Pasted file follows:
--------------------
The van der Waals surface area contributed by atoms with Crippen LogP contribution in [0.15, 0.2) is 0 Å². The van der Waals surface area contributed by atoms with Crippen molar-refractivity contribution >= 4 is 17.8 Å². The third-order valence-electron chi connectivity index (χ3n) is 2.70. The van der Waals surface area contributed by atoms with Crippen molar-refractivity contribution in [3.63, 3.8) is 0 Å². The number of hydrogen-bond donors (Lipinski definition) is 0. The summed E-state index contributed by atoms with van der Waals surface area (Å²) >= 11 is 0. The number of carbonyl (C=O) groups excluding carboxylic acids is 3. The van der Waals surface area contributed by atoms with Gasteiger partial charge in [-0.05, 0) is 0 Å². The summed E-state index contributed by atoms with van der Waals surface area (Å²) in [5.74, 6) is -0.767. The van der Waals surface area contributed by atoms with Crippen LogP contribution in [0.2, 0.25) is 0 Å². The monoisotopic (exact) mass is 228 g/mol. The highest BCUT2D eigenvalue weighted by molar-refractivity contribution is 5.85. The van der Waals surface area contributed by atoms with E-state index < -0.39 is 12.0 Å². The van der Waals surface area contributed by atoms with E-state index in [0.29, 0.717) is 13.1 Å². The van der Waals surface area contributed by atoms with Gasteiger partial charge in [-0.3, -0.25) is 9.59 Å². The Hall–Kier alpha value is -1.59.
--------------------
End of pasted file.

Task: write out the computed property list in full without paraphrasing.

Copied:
The van der Waals surface area contributed by atoms with Crippen LogP contribution in [0.15, 0.2) is 0 Å². The van der Waals surface area contributed by atoms with Crippen molar-refractivity contribution >= 4 is 17.8 Å². The third-order valence-electron chi connectivity index (χ3n) is 2.70. The van der Waals surface area contributed by atoms with Crippen molar-refractivity contribution in [3.63, 3.8) is 0 Å². The number of hydrogen-bond donors (Lipinski definition) is 0. The summed E-state index contributed by atoms with van der Waals surface area (Å²) >= 11 is 0. The number of carbonyl (C=O) groups excluding carboxylic acids is 3. The van der Waals surface area contributed by atoms with Gasteiger partial charge in [-0.05, 0) is 0 Å². The summed E-state index contributed by atoms with van der Waals surface area (Å²) in [5.74, 6) is -0.767. The van der Waals surface area contributed by atoms with Crippen LogP contribution in [0.2, 0.25) is 0 Å². The monoisotopic (exact) mass is 228 g/mol. The highest BCUT2D eigenvalue weighted by molar-refractivity contribution is 5.85. The van der Waals surface area contributed by atoms with E-state index < -0.39 is 12.0 Å². The van der Waals surface area contributed by atoms with E-state index in [0.29, 0.717) is 13.1 Å². The van der Waals surface area contributed by atoms with Gasteiger partial charge in [-0.3, -0.25) is 9.59 Å². The Hall–Kier alpha value is -1.59.